Back to School Romance for Grown-ups
or, Just How Big an Apple are You Looking for, Professor?
by Jillian Perlberger
Ah, fall. The return of autumn's cool breezes stirs fond memories of "back
to school"... the friends, the parties, the hooking up, and, oh yeah, the learning.
In other words, college. Well, even if your bright college years are behind
you, you can still recapture those halcyon days (or at least the good parts,
the people and the learning).
Continuing education classes have all the benefits of college without the drawbacks
of massive tuition and graded exams. Moreover, if you live in a great city like
New York, it's a way to remind yourself why you're here in the first place.
If you're not a native, consider paying the Big Apple a visit for a unique week
or more (depending how much time you can spare) of only-in-New-York education!
It's a Helluva Town
New York has more than its share of universities that offer classes in just
about everything to non-matriculating students (e.g. The
New School, NYU, Columbia).
But there are also institutions unique to this big apple where you can learn
cooking, for example, from the city's most celebrated chefs, dance from actual
Broadway hoofers, or art appreciation from contemporary artists who show at
the finest museums.
By picking an activity you like, of course, you essentially guarantee that
you'll meet someone who shares your interests. In any case, you'll have gained
a glimmer of understanding as to why some people pay $1500 a month to live in
a walk-up studio in this town. Below, a highly subjective guide to some of the
best ways to get out there and learn something new in the city that never sleeps.
Are You an Exhibitionist?
Several museums around the city offer lecture series that are tied in with
current exhibitions or tailored to their permanent collections. The Metropolitan
Museum of Art is, of course, a standout. A friend who attended a recent
lecture series on the Italian architect Palladio was inspired to visit Italy
on her next vacation. And, as we know, anything can happen when one travels
fall's offerings at the Met include a Tuesday night lecture series entitled
"A Short History of Art at the Met" which traces the history of Western art
from ancient times to the present through some of the Metropolitan Museum's
most revered masterworks. There's also a Wednesday night series entitled "A
Tale of Four Cities" focussing on the art produced (in their respective heydays)
in Munich, Genoa, London, and Barcelona.
If modern art is more your bag, the Museum
of Modern Art offers two unique lecture series to New Yorkers (particularly
those working in midtown): "Brown Bag Lunches" on Tuesdays and Thursdays at
12:30, at which MoMA curators lecture on current exhibitions; and "Conversations
with Contemporary Artists" on Fridays at 6:30 p.m., at which artists speak about
their work on display in the Museum's galleries. The Friday lectures are followed
by a reception for the artists and attendees. In BTD speak: maximum meet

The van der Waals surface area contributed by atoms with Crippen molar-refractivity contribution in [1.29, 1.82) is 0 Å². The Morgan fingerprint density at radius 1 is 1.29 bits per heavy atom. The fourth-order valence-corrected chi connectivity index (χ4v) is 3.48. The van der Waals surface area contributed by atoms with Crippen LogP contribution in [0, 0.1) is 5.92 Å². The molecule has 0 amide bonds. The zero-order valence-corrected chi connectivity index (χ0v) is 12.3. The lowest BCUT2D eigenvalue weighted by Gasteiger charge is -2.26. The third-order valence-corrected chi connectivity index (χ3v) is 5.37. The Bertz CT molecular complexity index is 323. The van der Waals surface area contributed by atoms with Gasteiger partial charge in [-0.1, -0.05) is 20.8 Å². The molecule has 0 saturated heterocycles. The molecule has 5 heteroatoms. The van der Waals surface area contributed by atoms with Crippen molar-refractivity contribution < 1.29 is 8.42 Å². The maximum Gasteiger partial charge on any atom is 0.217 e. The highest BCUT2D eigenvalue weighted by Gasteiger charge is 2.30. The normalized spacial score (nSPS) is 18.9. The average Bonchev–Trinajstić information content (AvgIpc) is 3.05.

and greet potential!
You Must Be Joking
Calling itself New York's longest-running comedy showcase club (and claiming
to be the original home of Jerry Seinfeld,
Chris Rock, Adam Sandler, and others), Comic
Strip Live is indeed a venerable stand-up comedy institution. It also offers
some of the best classes to be found in the art of writing and performing stand-up
The classes are taught by an experienced and successful stand-up comedian who
appears frequently at the club himself. Students are given the basic tools of
writing standup, critiqued on the material they come up with over the eight-week
period of the course, and finally given an opportunity to perform a five-minute
routine in the club itself. During the course, students improve tremendously
in their joke writing and delivery. The class I took was made up of a fun and
funny group of people, split about evenly between men and women. [Your punchline
Shall We Dance?
York City is where it's at for dancers of all kinds, from Broadway hoofers to
swing and salsa
to the genuinely avant
garde. Many professional dancers make ends meet, or simply share their love
of the art, by teaching classes in studios that are surprisingly manageable
for your average clumsy oaf (i.e., me).
Steps, with perhaps the most
impressive faculty of any dance school in the city, offers classes for masters
and beginners alike, at all times of day or night. I personally recommend this
studio both for its great quality, its variety of classes, and its proximity
to Fairway (always good for that well-earned nosh after a grueling dance workout).
Hey Good Lookin', Is That Pan-Seared Tuna with Mango Coulis?
You can take a cooking class through any number of venues in New York City,
but none will give you quite the hands-on experience, thoroughly expert guidance,
and sheer variety of Peter Kump's School
of Culinary Arts.
Although it offers degree programs for those serious about cooking as a career,
it is equally renowned for its so-called "recreational
classes," for those of us who just want to enhance our dinner-party-making
abilities, learn a particular ethnic cuisine, or simply become less clueless
in the kitchen. Classes offered this fall include "Best-Ever Brunches" and "Hearty
Winter Stews." (Both of which can figure significantly in your quest to learn
how to cook seductively.)
The classes run from one to five sessions. Five-session classes are offered
either once a week or during "one-week intensives," which are a great way for
out-of-towners to spend a vacation in New York. Classes meet from 10 a.m. to
3 p.m. each day and consist of learning the fundamentals, putting them into
practice, and sitting down to a multi-course meal with wine with your fellow
More: Sprinting for Romance, Mixology, Mr./Ms.